Peptide and Protein Drug Delivery
Delivery of biomacromolecular therapeutics is a continuous challenge to efficiently treat numerous serious and debilitating diseases. Our group strives to elucidate the interplay between those macromolecular therapeutics and biological barriers.
Our overall aim is to advance therapy with peptide and protein-based drugs via non-injectable routes of delivery to treat serious chronic and acute diseases, like diabetes, hormonal disorders and infections. We are convinced that only through a mechanistic approach to understanding the detailed interplay between the drugs, excipients, drug delivery systems, and biobarriers, the formulation design of future non-injectable macromolecular therapeutics will emerge.
We focus on the design, development and characterization of drug delivery systems using peptide-based carriers and other polymeric and lipidic excipients that are customized to function as efficient and safe carriers for delivery of the drug to the target. Many targets are intracellular, and we explore how translocation through cell membranes may be improved by using membrane-interacting peptides such as cell-penetrating peptides and/or nano-sized drug delivery systems, thus paving the way for intracellular delivery of peptide and protein therapeutics.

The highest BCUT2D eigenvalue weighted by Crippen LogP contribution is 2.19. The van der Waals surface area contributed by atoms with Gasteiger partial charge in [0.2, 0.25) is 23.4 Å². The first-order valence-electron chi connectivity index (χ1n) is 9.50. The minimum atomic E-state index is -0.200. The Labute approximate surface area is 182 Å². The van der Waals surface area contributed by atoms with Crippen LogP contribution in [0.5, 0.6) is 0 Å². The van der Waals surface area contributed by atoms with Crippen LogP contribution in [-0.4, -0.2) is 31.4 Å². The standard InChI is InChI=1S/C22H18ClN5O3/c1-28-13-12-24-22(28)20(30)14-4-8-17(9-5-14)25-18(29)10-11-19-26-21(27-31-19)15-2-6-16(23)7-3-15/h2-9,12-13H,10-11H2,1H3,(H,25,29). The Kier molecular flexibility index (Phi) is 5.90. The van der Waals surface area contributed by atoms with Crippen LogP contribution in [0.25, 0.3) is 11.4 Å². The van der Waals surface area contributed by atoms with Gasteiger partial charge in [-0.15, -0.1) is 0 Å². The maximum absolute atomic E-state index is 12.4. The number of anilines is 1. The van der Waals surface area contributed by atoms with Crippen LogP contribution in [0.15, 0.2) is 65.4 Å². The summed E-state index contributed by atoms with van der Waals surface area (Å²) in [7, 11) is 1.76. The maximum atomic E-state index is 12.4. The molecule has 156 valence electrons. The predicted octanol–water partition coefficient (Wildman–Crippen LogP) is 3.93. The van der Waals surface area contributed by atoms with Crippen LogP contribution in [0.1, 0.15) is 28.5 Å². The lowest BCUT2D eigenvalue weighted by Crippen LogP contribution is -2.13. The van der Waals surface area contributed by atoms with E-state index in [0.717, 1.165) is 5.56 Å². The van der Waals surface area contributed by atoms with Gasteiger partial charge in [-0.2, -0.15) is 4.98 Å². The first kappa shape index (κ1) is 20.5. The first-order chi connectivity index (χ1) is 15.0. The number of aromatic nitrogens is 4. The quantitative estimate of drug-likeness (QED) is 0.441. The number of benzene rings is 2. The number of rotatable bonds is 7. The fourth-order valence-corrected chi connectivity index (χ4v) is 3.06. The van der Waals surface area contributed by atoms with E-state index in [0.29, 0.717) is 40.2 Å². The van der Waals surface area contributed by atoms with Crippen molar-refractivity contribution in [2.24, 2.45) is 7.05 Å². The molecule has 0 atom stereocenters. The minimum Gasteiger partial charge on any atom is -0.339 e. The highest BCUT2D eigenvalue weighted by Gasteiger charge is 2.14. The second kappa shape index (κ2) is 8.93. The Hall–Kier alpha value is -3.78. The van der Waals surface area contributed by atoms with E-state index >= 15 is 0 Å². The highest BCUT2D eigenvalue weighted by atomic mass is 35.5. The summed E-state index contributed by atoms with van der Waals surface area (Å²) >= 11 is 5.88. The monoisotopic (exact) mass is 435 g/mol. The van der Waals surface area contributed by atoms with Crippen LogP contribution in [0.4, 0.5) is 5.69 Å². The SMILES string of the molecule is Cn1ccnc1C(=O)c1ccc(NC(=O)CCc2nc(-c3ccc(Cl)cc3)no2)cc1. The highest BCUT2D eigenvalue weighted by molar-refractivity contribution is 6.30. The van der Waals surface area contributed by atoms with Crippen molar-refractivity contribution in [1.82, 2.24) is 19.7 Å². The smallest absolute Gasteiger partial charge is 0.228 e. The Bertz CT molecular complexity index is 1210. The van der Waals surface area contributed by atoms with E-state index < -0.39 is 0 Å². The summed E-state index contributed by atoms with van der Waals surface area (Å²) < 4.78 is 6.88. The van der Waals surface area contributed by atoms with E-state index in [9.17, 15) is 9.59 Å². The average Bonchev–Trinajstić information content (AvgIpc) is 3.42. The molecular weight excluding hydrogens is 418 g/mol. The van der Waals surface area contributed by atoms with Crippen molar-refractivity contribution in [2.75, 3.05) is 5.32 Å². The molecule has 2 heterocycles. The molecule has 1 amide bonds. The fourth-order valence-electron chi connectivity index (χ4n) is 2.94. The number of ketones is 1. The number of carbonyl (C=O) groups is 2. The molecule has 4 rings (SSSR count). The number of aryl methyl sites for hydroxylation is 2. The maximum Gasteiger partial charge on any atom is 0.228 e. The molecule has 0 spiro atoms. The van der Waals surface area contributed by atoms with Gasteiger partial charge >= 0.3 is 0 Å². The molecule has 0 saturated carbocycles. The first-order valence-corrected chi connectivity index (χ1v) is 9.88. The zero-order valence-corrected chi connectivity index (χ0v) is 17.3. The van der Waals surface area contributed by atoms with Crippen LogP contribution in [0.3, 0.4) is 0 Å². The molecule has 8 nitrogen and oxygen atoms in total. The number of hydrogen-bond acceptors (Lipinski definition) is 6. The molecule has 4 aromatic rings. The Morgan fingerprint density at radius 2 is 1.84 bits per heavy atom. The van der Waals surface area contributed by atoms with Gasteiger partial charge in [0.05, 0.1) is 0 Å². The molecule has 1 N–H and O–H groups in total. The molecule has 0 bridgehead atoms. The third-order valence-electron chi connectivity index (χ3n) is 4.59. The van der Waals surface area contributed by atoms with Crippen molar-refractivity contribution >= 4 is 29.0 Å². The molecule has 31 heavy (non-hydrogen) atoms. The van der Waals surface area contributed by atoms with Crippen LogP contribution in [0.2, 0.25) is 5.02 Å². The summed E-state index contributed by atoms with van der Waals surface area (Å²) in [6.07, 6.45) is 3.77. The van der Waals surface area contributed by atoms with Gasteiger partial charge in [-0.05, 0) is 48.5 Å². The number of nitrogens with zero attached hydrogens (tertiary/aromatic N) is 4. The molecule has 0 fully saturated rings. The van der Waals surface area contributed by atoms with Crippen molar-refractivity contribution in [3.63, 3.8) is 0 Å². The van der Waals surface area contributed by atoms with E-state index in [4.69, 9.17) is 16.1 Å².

Refining the toolbox of models for studying absorption, metabolism and compatibility is of prime interest. We use biophysical techniques for studying membrane interactions, in vitro cell models to elucidate membrane adhesion, mechanisms of uptake, cellular toxicity etc., and in vivo models to evaluate promising findings.
We have expertise on the use of state-of-the-art in vitro cell culture models that combine cells with biosimilar matrices in order to mimic the environments found throughout the various absorption sites in the human body; i.e. mucus in the respiratory airway and the gastro-intestinal tract.